Theresa May’s idea of more employees could sound like a German supervisory idea but let’s explore what this is really about.
It is about governance, accountability and ensuring boards are not too isolated. Employee representation is enshrined in the public sector. Advisory committees work in many professional services firms, but is compulsory employee board representative right in listed companies?
Leaving aside fiduciary duties and conflict of interest, what investors want is for boards to know the business, review finances, discuss strategy and report openly. Employees have a role but I wonder if it is best served instead via a requirement for the non-executive directors (NEDs) to meet a quasi-senate or council of employees twice a year to discuss matters. Executives should have their own channels of communication which NEDs should check.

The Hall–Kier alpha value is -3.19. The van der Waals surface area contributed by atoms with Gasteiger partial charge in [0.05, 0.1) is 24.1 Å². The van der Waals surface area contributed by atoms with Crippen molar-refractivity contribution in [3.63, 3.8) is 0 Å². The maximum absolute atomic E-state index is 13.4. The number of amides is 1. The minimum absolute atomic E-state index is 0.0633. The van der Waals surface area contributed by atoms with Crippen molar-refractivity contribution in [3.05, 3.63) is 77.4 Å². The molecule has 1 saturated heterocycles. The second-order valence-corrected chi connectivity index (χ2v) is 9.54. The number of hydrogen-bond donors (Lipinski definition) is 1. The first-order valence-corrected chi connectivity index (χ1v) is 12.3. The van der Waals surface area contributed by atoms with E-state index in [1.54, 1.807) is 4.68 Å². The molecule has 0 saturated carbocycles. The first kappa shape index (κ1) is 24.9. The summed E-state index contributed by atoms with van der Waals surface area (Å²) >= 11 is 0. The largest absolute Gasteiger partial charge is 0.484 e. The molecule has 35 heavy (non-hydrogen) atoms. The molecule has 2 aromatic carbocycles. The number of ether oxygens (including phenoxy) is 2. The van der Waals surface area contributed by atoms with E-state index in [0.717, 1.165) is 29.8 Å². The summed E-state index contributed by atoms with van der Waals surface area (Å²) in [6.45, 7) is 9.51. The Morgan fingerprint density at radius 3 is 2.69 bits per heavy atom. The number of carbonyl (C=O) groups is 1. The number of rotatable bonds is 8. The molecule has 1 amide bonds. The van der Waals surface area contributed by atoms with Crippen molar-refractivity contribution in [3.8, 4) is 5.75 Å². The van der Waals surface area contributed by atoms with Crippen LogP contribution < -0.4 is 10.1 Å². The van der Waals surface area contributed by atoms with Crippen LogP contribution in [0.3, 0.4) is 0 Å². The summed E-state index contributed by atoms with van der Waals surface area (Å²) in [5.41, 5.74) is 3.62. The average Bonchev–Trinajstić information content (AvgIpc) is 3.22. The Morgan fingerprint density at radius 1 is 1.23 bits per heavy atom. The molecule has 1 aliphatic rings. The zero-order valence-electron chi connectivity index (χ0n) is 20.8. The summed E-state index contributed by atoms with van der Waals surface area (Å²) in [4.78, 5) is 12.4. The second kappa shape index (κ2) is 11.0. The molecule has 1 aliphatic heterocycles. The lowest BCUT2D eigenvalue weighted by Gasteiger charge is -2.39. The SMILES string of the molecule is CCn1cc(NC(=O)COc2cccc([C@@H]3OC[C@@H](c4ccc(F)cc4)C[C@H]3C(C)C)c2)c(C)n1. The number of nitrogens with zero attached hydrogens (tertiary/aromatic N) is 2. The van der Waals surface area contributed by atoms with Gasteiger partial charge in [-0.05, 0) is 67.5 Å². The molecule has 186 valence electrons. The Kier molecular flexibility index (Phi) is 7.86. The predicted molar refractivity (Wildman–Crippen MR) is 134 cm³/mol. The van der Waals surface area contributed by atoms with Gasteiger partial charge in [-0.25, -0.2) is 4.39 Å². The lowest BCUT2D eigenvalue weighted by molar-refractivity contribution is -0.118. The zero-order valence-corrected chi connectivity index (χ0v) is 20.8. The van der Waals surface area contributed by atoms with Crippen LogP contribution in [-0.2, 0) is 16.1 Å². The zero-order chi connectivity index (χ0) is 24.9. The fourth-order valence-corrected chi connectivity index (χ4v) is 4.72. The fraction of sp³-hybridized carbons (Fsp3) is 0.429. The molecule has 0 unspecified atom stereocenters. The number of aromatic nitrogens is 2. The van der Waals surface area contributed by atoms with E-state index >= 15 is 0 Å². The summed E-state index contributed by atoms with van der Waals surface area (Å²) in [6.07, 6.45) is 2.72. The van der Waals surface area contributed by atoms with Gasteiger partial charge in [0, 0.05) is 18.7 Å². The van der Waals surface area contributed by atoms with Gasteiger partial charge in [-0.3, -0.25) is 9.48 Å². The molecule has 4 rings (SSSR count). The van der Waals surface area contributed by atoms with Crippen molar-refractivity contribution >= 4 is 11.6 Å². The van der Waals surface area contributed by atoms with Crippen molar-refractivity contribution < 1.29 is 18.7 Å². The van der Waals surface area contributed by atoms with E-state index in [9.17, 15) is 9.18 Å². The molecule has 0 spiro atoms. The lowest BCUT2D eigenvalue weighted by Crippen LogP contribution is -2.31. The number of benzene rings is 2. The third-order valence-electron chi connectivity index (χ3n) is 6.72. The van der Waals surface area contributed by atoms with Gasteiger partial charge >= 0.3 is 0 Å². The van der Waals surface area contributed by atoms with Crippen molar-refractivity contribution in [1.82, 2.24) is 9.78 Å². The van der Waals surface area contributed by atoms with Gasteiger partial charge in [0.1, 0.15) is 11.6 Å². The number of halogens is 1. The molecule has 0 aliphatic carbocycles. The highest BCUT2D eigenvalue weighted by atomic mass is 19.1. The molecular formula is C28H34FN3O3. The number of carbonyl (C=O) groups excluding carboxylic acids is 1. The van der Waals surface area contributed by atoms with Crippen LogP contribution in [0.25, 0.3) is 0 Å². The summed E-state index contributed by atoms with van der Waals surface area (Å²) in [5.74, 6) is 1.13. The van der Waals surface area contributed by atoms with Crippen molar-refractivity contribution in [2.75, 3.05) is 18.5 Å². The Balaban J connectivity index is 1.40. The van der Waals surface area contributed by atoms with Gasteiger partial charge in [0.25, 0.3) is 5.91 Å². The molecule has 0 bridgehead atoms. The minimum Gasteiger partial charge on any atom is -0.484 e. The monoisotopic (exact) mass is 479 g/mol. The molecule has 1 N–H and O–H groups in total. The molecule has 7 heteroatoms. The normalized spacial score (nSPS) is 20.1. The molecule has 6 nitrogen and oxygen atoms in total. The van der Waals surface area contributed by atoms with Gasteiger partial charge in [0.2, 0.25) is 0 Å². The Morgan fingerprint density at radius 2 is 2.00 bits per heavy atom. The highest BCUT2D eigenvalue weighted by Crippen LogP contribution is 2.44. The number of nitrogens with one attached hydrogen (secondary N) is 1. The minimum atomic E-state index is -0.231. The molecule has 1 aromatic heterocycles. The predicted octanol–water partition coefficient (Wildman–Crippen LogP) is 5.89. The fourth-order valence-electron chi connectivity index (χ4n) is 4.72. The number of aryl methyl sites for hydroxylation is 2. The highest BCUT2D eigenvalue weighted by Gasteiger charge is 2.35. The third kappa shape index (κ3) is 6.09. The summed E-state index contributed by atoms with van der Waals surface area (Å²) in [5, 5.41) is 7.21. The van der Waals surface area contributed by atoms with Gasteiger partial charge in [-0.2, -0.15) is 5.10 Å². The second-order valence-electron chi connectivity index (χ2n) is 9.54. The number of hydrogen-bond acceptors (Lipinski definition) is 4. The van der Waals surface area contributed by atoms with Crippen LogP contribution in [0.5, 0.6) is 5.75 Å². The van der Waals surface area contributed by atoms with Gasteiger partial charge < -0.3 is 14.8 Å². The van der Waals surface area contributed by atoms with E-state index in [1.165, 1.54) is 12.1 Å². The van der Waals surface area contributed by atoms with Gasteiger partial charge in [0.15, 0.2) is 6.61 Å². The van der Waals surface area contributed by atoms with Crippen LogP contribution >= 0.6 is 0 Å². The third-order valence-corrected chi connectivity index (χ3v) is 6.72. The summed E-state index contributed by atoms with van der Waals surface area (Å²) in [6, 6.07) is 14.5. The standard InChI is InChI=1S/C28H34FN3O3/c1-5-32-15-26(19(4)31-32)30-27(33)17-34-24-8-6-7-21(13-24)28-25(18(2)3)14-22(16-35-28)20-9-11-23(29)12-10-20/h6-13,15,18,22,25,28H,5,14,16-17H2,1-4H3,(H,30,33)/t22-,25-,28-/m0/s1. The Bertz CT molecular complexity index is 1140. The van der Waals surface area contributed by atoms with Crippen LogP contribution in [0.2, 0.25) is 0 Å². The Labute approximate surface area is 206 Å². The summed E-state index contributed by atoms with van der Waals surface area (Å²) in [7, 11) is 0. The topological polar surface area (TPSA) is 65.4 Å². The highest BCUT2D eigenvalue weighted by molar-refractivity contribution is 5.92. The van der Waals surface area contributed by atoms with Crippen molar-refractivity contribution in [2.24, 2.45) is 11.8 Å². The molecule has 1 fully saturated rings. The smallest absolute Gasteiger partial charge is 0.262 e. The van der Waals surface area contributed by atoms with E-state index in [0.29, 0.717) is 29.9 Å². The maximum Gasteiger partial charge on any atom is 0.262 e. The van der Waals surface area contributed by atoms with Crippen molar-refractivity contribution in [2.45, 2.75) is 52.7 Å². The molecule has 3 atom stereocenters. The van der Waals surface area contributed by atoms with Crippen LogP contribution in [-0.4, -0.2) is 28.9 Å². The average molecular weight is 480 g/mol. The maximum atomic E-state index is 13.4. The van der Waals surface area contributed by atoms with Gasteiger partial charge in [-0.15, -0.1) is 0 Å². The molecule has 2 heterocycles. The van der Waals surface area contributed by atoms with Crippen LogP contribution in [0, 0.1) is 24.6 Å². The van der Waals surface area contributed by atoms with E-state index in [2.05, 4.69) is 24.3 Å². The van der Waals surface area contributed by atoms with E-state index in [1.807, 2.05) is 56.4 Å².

Multinationals can’t appoint an employee from one country to represent all employees but adapting works councils to report to independent directors may be better governance.
Nigel Wilson, chief executive of Legal & General Group, today gave the thumbs up to workers getting more involved at company board level.